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Immigrants and Unskilled Workers: Complements or Substitutes?

Ezra Klein writes:

Ezra Klein: The Minimum Wage vs. Immigration: Giovanni Peri, who's actually conducted some of the research showing immigration has low wage suppression effects, explains his results this way:

On first thought, it might seem that the simple economics of supply and demand would answer the question: What is the effect of immigrants on wages? Immigrants increase the supply of labor. Hence, they should decrease the wages of native workers, reduce their employment opportunities, or push them to other states. The question, however, is more subtle than this, because all workers are not the same: They differ by education, skills, and occupation and perform jobs and productive tasks different from and complementary....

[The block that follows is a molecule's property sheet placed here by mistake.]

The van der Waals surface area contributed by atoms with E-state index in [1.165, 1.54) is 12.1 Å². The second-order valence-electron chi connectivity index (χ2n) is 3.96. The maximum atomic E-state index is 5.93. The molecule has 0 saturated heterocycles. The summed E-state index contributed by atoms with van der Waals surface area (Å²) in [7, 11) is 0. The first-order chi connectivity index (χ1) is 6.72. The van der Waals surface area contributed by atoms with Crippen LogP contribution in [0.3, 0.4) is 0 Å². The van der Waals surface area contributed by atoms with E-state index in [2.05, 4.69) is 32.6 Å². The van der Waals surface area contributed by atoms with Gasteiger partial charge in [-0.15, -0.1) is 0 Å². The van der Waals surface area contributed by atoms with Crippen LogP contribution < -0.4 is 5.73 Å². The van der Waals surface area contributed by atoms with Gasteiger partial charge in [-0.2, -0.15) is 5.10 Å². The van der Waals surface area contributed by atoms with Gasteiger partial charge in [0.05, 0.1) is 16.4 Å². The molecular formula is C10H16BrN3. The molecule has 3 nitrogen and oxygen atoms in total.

In nontechnical terms, the wages of native workers could increase because the increased supply of migrants is likely to put native workers in jobs where they perform supervisory, managerial, training, and in general interactive and coordinating tasks, which makes them more productive. Moreover, the presence of new workers also implies higher demand for consumption, so that immigration might simply increase total production and demand without depressing wages...

Giovanni's arguments do seem to make sense of the data from immigrant-rich California. My guess is that complement and substitute effects more-or-less cancel each other out, but it's only a guess.